About three months ago I got an email out of the blue from a resident of a senior housing community. Susan (not her real name) explained that after a long professional career she had been stricken by a life-threatening disease which eventually drained her financial resources and landed her in an affordable senior community. Remarkably, she wasn’t complaining about that. Her issue was that she was the target of a bully in the building and, according to her, management had turned a blind eye despite her repeated attempts to bring the problem to its attention. Susan said the situation had been going on for more than two years and that she didn’t know where else to turn. She spoke about how alone she felt – not in a way that was intended to evoke pity, but more in the sense of “why is this allowed to happen?” Susan said she had stumbled across an article I had written on the subject and wondered if I had any advice.
Let me back up a bit: Since the fall of 2013, when I first stumbled upon the issue of bullying in senior housing, nearly 1,000 people have attended one of my webinars on the subject or participated in our Certified Manager of Senior Housing program. I’ve read countless articles on bullying, discussed it with hundreds of people both inside and outside the housing industry, designed and run simulated bullying experiences in the classroom, and otherwise done my best to get at the scope and nature of the problem – and, more importantly, to understand how management can best address it.
Now, I’ve been in and around property management for more than 35 years – much of that time on the “side” of the landlord. Trust me, after that many years I’ve developed a pretty good nose for whether I’m getting the straight skinny or not from a resident. It didn’t take me long to conclude that Susan wasn’t just some complainer. She had a real issue and a legitimate complaint. I shared with her my thoughts – the need to do her best to engage management, the fact that in my experience the vast majority of managers and management companies want to do a good job, her need to document incidences, reach out to others for help, etc. etc. Susan responded with more details about what she had already tried to do without success and what she planned to do to continue her fight. She asked if she could attend one of my seminars on bullying and offered to pay for it personally. Since we didn’t have a “live” webinar planned any time soon, we arranged for her to have immediate access to a recorded version at no cost.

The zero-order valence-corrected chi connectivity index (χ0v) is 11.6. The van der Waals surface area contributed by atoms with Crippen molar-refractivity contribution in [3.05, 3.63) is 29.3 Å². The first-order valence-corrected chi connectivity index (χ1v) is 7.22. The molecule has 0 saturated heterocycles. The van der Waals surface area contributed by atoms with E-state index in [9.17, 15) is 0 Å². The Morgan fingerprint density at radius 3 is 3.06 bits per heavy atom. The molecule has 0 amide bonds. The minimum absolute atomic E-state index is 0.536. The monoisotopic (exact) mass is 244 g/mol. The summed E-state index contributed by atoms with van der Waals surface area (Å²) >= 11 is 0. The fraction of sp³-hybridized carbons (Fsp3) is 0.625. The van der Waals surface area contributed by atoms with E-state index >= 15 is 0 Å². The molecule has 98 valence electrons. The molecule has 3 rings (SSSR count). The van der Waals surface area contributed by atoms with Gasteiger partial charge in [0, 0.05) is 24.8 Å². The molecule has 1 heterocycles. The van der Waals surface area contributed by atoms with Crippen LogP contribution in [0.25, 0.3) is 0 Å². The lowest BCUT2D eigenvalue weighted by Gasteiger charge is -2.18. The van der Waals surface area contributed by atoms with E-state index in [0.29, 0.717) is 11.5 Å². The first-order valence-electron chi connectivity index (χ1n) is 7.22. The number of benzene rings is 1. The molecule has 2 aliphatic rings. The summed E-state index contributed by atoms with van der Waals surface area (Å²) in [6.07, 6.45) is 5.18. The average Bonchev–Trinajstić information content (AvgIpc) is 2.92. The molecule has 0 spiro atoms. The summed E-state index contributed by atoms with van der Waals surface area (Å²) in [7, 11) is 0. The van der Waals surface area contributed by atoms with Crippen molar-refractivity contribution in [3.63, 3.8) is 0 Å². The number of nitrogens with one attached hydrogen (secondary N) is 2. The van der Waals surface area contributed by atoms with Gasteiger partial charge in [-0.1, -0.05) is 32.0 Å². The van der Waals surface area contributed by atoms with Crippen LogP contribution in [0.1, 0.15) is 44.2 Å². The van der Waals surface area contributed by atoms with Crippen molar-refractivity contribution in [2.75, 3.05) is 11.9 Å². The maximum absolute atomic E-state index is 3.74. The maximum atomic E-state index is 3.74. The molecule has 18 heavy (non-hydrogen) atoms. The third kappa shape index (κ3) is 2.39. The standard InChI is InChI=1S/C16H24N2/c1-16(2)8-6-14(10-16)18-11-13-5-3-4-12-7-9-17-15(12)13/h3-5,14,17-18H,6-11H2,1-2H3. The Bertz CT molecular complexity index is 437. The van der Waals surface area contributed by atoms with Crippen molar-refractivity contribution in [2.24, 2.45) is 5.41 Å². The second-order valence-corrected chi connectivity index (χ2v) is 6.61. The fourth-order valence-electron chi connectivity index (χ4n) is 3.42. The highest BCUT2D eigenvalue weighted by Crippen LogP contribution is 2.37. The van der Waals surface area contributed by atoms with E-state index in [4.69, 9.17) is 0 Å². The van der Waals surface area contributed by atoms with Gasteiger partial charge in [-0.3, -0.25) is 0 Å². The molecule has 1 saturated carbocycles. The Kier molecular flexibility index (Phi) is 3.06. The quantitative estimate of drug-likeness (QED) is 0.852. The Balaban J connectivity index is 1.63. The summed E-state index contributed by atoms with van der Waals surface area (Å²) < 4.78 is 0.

Over the course of the past three months Susan has kept me informed of her efforts to prod management into taking action (so far to no avail), to reach out to other local resources (where, thankfully, she is finding assistance and support), and to take a more proactive stance against the bully – not just for her own sake but for the good of the resident community in her building. In one of her recent emails Susan said she had decided to “… work with a [local service group, which I will leave unnamed] that is developing a plan to educate both providers and tenants of senior housing on this issue.” She went on to say that “ … perhaps something good can come out of my experience after all!”
It already has, Susan.
Susan’s struggle and, more importantly her constructive attitude, is shared by many managers of senior communities – some of whom have been, and continue to be, targets of bullying themselves. We don’t need to hype the problem of bullying in senior housing, but neither should we sweep it under the rug. It happens. We didn’t cause the problem but we can either help to address it in our communities or stick our heads in the sand. Thankfully, most of us will do the former and we can only hope that the Susans of the world will constructively fight back against the latter.